IT’S EASY TO presume that most of the 2.5 million eye injuries occurring in the U.S. each year happen in the workplace, as a result of falls or flying objects or sparks striking the eye. However, according to an annual survey conducted by the American Academy of Ophthalmology (AAO) and the American Society of Ocular Trauma (ASOT), more than 50 percent of eye injuries happen outside the workplace, often involving recreational activities or common household chores.
Key findings of the 2010 survey included:
• The yard and garden were the places people were most likely to suffer an eye injury at home (mowing, trimming).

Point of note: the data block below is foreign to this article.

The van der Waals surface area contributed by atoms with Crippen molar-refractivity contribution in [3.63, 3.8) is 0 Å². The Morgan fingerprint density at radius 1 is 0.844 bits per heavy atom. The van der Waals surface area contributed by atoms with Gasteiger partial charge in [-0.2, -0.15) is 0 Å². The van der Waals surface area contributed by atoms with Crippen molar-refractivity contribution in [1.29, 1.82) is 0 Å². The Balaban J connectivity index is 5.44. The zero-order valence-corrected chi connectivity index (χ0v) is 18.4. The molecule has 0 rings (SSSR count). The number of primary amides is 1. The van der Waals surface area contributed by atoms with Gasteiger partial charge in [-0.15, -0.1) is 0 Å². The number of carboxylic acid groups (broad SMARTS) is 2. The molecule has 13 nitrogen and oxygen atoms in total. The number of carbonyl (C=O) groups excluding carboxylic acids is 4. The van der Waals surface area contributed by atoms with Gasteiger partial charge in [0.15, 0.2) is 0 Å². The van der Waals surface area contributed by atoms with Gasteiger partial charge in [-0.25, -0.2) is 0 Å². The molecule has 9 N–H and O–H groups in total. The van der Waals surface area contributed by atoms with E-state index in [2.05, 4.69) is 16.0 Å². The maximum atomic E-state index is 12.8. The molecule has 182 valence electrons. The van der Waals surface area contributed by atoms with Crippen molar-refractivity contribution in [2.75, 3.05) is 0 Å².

• Twenty-five percent of the eye injuries occurring at home were due to play or sports.
• Another 25 percent were due to home repair or power tools.
• Males sustained 73.5 percent of the injuries reported.
• About 50 percent the injuries reported were to people between the ages of 30 and 64; about 12 percent were to children 12 or younger.
Wearing protective eyewear is an easy way to prevent eye injury and save sight. The AAO and ASOT recommend that every household have at least one pair of American National Standards Institute approved protective eyewear to use when performing home repairs, playing sports or during other activities involving a risk of eye injury.